Fat Pig

Jul. 17th, 2008 02:43 pm
polyhorde: (Default)
[personal profile] polyhorde
For those who are not aware I have been cast as Helen in TTR's production of "FAT PIG" by Neil LaBute. Helen is an over-weight/obese woman who falls in love with an attractive but shallow man. Of the four characters she's the most genuine, the most playful, the most comfortable and the one with the highest self-esteem (at the beginning of the play).
Tom and his co-workers Carter (self-proclaimed asshole) and Jeanie (bitter ex) are all overly preoccupied with image, both their own and that of those around them. When prejudice, body image, and love collide Tom is left with a choice: to be spurned by his friends and remain with the woman he can't help but love, or to reject her for the societal approval he can't help but need.

This play worries me. Not the subject matter but rather issues I fear it will dredge up.
I am obese. I've been over-weight my whole life, I've gone through the rigmarole of being insulted, of hating myself, and have finally - after 20 years of effort - reached the other side. I'm fine with who I am, hell, I even like me most of the time. I have a loving family that looks after each other. I'm in a supportive, wonderful relationship with a man who finds me attractive even when I wake up with gorgon hair and wander around the house all day in my pjs. I'm honest, helpful, reliable, caring, somewhat talented, and have an above-average IQ. I have a lot going for me in life, enough that my appearance has taken a back burner.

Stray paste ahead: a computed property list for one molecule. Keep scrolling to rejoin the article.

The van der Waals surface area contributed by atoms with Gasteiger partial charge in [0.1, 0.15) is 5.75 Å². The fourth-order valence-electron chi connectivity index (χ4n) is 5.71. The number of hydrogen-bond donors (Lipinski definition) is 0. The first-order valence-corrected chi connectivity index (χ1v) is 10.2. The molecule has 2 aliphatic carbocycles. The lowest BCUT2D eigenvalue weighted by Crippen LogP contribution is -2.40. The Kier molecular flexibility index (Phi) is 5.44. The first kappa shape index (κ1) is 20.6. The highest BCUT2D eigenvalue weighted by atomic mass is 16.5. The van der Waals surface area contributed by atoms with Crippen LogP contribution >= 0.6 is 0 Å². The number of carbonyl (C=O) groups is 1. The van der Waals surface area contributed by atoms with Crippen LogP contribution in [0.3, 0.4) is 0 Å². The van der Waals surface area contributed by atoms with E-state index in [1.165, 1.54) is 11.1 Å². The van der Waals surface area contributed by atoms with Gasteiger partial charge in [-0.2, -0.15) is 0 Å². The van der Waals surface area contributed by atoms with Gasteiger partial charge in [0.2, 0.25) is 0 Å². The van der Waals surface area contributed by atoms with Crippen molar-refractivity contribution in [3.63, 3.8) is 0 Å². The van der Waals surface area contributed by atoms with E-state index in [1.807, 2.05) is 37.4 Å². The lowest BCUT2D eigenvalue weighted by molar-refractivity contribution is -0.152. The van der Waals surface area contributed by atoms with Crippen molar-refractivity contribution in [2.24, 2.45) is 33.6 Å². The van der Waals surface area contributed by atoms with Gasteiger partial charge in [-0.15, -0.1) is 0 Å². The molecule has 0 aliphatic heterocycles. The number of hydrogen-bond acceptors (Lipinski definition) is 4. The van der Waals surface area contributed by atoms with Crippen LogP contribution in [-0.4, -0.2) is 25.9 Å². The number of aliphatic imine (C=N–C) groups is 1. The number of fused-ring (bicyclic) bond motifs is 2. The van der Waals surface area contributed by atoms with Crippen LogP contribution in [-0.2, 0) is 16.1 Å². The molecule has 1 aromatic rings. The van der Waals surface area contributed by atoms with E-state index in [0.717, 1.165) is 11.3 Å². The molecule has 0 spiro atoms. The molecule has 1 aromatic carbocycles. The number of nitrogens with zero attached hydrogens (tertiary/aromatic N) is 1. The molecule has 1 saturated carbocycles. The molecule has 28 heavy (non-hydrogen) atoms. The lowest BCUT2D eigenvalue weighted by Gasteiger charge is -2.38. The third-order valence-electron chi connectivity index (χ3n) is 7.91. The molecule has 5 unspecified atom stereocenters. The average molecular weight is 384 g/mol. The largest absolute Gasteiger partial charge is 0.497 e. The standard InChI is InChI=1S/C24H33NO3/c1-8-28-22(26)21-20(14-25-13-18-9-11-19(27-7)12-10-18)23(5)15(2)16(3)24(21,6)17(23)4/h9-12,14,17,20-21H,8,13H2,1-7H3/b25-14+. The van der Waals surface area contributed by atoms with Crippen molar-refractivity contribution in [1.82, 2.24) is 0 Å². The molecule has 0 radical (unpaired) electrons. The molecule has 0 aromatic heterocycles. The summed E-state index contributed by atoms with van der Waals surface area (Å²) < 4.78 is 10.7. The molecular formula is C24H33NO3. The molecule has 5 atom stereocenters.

Helen has gone through the same and come to the same conclusion. But I still worry, because slowly she looses that acceptance and puts all of her self worth into Tom's opinion of her.
I know it's a play, and I should be able to keep the script from effecting me personally - but even just reading it I still wish to strangle Jeanie and Carter. It hurts, just a little when people call you a disgusting sow who could eat for five, even if it isn't for real.
And I'm not certain whether I should be touched at my father's protectiveness or disappointed that he is choosing to miss this one. He's worried that he'll take the insults thrown at Helen personally "I mean, I know it's a play but they're still insulting my baby girl."
I hate it when guilt and righteous anger blend. I get pissed because they're insulting me, but at the same time I cry because a part of me still agrees with them.

ADDENDUM: This was bugging me, so I spoke with Dad asking for a clarification as to why he wouldn't come to the play. He said he wasn't partially to people being openly thrashed on stage in general but most especially when they were relatives. So that makes me feel better (or maybe it's Octopus's Garden cheerily playing in the background). I have this odd thing of not being bothered by theatre until some asks "Oh my god, I can't believe how well you're taking it, I would be so insulted" and then I kinda feel hurt . . . because they think its a personal insult to me, so I take it as a personal insult -- Yeah, that doesn't make any sense to me either.
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Jess

August 2010

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